Bitch: A Feminist Response to Pop Culture - - MUSIC REVIEWS - Kitty, Daisy & Lewis { Sun­day Best Record­ings } —Nitzan Pincu

Kitty, Daisy & Lewis ap­pear to be a nice Amer­i­can rock­a­billy–in­spired band that is heav­ily and pa­tri­ot­i­cally in love with their own le­gacy. On Superscope, songs such as “Black Van” and “Down On My Knees” are fa­mil­iar and com­fort­ing be­cause of their sim­ple and up­lift­ing melodies. We’ve heard this kind of mu­sic be­fore: tra­di­tional rock­a­billy with mostly fun and high-en­ergy love songs, mu­sic you can lose your­self to in wild swing danc­ing. This genre was mainly pop­u­lar around 2010, with artists like Duffy, Amy Wine­house, and Holly Go­lightly pro­vid­ing dance-floor hits. Since their sound is fun­da­men­tally Amer­i­can in its tex­ture and rhythm, I was pleas­antly sur­prised to dis­cover that Kitty, Daisy & Lewis are an An­glo-in­dian band from Bri­tain, not the ar­che­typ­i­cal white South­ern Amer­i­can rock ’n’ roll band they ap­pear to be.

In her book What Are You Do­ing Here? A Black Woman’s Life and Lib­er­a­tion in

Heavy Metal, jour­nal­ist Laina Dawes painfully de­scribes the dilemma of lov­ing rock

’n’ roll. Her close fam­ily was dis­ap­pointed in her choice to lis­ten to “white peo­ple’s mu­sic” rather than em­brac­ing her own mu­si­cal her­itage, and she felt iso­lated within the pre­dom­i­nantly white, het­ero­sex­ual, and male metal com­mu­nity. I won­dered if Kitty, Daisy & Lewis faced the same strug­gles while record­ing Superscope, but the al­bum doesn’t show this kind of con­flict. Through their mu­sic, they’re pre­sent­ing a rock ’n’ roll heaven in which artists can make any kind of mu­sic, no mat­ter their her­itage or na­tion­al­ity.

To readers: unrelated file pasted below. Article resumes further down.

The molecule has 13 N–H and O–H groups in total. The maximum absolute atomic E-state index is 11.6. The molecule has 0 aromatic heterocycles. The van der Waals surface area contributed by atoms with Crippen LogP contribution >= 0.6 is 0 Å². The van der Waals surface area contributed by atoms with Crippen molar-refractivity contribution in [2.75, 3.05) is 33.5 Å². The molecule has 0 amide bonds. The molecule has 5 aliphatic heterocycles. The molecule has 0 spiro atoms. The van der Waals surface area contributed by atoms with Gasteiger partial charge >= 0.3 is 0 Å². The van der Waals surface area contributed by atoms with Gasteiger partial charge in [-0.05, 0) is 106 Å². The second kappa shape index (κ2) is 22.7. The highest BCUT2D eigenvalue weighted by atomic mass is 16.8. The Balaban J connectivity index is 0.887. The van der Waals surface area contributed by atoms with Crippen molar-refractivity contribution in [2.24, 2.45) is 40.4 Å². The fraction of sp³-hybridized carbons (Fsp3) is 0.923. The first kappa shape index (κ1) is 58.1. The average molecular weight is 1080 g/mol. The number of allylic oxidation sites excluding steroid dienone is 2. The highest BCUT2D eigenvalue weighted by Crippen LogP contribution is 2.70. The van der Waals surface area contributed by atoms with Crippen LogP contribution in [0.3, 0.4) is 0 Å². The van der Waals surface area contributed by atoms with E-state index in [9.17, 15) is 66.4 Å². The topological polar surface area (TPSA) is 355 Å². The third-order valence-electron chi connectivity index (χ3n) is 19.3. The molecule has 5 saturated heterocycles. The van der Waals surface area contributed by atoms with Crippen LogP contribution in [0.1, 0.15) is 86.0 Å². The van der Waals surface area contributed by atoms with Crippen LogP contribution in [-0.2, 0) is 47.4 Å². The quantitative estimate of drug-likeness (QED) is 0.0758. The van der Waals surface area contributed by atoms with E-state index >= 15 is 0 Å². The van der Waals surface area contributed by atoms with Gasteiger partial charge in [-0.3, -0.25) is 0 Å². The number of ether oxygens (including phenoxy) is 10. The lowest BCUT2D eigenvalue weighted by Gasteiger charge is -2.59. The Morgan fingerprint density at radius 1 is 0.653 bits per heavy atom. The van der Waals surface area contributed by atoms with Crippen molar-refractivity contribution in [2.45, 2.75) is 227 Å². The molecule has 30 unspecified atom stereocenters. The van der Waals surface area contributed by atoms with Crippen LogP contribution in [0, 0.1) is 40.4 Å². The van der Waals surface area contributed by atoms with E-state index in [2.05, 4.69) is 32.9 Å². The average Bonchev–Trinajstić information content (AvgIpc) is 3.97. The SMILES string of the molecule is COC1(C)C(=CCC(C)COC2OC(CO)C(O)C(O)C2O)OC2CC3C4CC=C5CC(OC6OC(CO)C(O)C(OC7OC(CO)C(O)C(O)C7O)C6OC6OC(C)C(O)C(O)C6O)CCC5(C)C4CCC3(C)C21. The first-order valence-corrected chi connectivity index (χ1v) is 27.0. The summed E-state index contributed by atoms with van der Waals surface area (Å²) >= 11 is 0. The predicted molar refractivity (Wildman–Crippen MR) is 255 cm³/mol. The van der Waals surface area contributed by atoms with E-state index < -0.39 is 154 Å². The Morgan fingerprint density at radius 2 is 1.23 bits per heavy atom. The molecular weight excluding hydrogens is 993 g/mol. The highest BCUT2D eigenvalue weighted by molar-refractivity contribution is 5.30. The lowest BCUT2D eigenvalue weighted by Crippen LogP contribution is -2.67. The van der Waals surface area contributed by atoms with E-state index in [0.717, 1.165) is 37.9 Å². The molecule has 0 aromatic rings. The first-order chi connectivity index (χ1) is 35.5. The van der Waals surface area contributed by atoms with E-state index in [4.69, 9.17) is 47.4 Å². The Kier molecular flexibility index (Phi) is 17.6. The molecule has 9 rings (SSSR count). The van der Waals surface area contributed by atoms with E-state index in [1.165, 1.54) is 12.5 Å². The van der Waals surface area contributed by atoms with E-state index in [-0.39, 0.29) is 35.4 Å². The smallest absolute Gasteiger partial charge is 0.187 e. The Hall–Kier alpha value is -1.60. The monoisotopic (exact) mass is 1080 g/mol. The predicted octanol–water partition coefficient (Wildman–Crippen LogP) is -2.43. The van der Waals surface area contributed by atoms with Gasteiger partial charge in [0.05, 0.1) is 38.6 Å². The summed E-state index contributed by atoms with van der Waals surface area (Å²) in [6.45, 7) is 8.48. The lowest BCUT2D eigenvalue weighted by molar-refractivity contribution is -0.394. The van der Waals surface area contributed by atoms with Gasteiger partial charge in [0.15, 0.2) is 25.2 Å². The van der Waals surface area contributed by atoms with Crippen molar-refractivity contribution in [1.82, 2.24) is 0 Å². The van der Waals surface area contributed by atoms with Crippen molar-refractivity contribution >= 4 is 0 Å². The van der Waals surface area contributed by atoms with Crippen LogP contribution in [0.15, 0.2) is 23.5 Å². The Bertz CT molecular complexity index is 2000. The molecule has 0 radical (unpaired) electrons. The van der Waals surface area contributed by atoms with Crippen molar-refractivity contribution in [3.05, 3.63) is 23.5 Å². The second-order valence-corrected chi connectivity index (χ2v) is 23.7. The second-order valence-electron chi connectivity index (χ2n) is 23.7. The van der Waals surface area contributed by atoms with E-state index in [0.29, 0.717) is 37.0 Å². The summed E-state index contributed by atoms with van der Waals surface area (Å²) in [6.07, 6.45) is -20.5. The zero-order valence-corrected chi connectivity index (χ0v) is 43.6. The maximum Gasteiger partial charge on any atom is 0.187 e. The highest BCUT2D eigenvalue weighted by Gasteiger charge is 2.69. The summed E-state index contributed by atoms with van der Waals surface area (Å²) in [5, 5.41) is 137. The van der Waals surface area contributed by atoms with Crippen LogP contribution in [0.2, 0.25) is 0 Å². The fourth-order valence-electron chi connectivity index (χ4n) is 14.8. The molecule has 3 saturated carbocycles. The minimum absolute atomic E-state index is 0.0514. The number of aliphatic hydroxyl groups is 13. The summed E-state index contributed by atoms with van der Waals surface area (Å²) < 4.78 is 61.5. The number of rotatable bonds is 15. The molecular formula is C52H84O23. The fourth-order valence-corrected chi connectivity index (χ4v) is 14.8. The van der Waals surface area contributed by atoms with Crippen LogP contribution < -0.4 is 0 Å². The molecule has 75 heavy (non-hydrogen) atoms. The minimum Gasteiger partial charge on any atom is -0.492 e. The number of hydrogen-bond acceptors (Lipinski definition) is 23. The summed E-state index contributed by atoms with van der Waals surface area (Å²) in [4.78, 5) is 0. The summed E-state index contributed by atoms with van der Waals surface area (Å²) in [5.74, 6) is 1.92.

The al­bum’s fun, lov­ing, and op­ti­mistic spirit sounds like storm­ing through Ari­zona’s bare sunny deserts to drink milk­shakes and eat ham­burg­ers at the lo­cal diner. “The Game Is On” is a lively tune that makes you want to get up and dance. The vo­cals evoke Blondie in its hey­day: “I want to take a rest/ Have fun at best/ And I don’t give a fuck.” Those lines seem to sum­ma­rize the al­bum’s theme per­fectly and ef­fort­lessly. Superscope is about for­get­ting all your trou­bles and let­ting go of the black clouds that some­times in­vade our every­day lives. It’s mu­si­cal es­capism, a retro haven from the out­side world.

The al­bum then sur­prises with “Team Strong,” a coun­try bal­lad that begs a ro­man­tic set­ting, like hold­ing some­one tight in a smoky pub. I’ve never been a big fan of coun­try tunes, but the sweet melody and ad­ven­tur­ous lyrics are ir­re­sistible: “Put your face on and let’s go/ Don’t you know we can’t go wrong?” This song, as well as most of the other songs on the record, feels a bit too long, with sev­eral re­dun­dant and pale gui­tar so­los, fol­low­ing the re­cent an­noy­ing trend of six-minute songs—at the min­i­mum. Per­haps Tame Im­pala’s 2015 “Let It Hap­pen,” which con­sists of 7:55 min­utes of tum­bling gui­tar so­los, was an in­flu­ence on this re­dun­dant length. How­ever, de­spite some of its flaws, Superscope is a must for old-school Americana fans. RAT­ING:

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